This morning, staff members of the Penn Museum are driving down to Washington, D.C. to deliver three boxes full of ancient artifacts to the Iraq embassy. The hundreds of tiny clay tablets inside will be shipped back to Iraq.
From 1922 to 1934, archeologists with the University of Pennsylvania and the British Museum unearthed thousands of clay fragments with ancient writing on them, about 4,000 years old.
The fragments are receipts, stamped in clay with a cuneiform reed, keeping track of a variety of transactions from around 2000 B.C.
“This is from the Ur III [dynasty], a very bureaucratic period in Mesopotamian history,” said research associate Brad Hafford. “They kept a lot of records.”
The clay tablets, about two inches square, eventually outlived their usefulness as receipts. Years later they were used as structural aggregate for the construction of a temple.
“They ended up as trash,” Hafford said. “They were used as packing to stabilize a floor.”
Now they have value again as tiny pieces of information about the ancient world. Under an agreement between the Iraqi government, the British government, and the Penn Museum (Iraq achieved independence from the British in 1932), half of the excavation findings could be moved out of the country for study.
“All the tablets were shipped out to be studied because no one in Iraq at the time could read them,” Hafford claims. “So they were going to be studied and given back.”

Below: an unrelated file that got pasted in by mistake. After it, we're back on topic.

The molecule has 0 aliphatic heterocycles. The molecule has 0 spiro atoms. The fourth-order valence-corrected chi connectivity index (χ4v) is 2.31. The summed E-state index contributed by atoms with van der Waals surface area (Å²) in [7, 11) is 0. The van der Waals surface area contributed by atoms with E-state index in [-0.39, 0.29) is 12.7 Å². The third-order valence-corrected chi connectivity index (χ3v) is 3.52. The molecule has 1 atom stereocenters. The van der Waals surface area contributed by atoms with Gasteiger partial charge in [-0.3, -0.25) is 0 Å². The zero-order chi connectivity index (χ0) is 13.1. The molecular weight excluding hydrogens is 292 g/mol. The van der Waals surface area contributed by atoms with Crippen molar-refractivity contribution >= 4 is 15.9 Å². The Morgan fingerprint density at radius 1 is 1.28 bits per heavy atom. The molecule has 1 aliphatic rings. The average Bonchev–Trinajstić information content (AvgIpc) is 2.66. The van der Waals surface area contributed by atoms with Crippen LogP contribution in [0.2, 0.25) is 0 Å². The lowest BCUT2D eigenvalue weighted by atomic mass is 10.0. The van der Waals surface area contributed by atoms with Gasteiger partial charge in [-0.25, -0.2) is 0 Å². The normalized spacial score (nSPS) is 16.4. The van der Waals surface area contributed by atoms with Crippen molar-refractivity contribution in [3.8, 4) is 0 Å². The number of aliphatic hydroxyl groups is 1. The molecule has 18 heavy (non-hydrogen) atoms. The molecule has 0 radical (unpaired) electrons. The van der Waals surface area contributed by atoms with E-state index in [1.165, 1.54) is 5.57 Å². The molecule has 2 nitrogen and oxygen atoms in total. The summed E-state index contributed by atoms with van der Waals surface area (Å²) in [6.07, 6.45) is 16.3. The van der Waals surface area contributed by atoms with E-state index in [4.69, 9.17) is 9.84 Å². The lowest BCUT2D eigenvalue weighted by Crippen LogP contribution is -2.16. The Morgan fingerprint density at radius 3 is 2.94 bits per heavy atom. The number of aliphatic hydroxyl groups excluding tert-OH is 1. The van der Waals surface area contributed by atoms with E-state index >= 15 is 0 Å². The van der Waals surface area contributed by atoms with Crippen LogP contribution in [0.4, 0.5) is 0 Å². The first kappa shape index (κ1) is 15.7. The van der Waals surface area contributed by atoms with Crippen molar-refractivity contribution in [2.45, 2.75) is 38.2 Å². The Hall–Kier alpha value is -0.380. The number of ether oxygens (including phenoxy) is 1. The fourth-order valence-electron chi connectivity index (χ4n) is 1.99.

After more than 80 years, today is the day.
“Each one is put in a small piece of tissue paper,” said Katy Blanchard, the keeper of the Near East collections at the Penn Museum, demonstrating how each of the 387 tablets is individually folded into acid-free paper.
Once wrapped, each tablet is slipped into its own bubble wrap pocket, and stacked in a shipping box.
At the embassy in Washington, the Iraq government will take possession and likely send the tablets on to the National Museum in Baghdad. Unlike 80 years ago, Iraq now has the facilities and scientists to adequately preserve and study ancient artifacts.
But this return is not repatriation, Hafford said.
“Although repatriation means giving back to the country of origin, and we are doing that, it has taken on the meaning of getting things that have been looted or stolen,” he said. “These were excavated under a perfectly legal permit, and we had always promised to give them back. So essentially we are giving back a very long-term extended loan.”
Over the last several decades, the Penn Museum has incrementally returned a portion of the artifacts, depending on the status of their study and their stability for shipping. After this shipment, there will still be about 3,500 pieces left to sort, many of them too small to have anything significant to reveal about ancient Sumeria.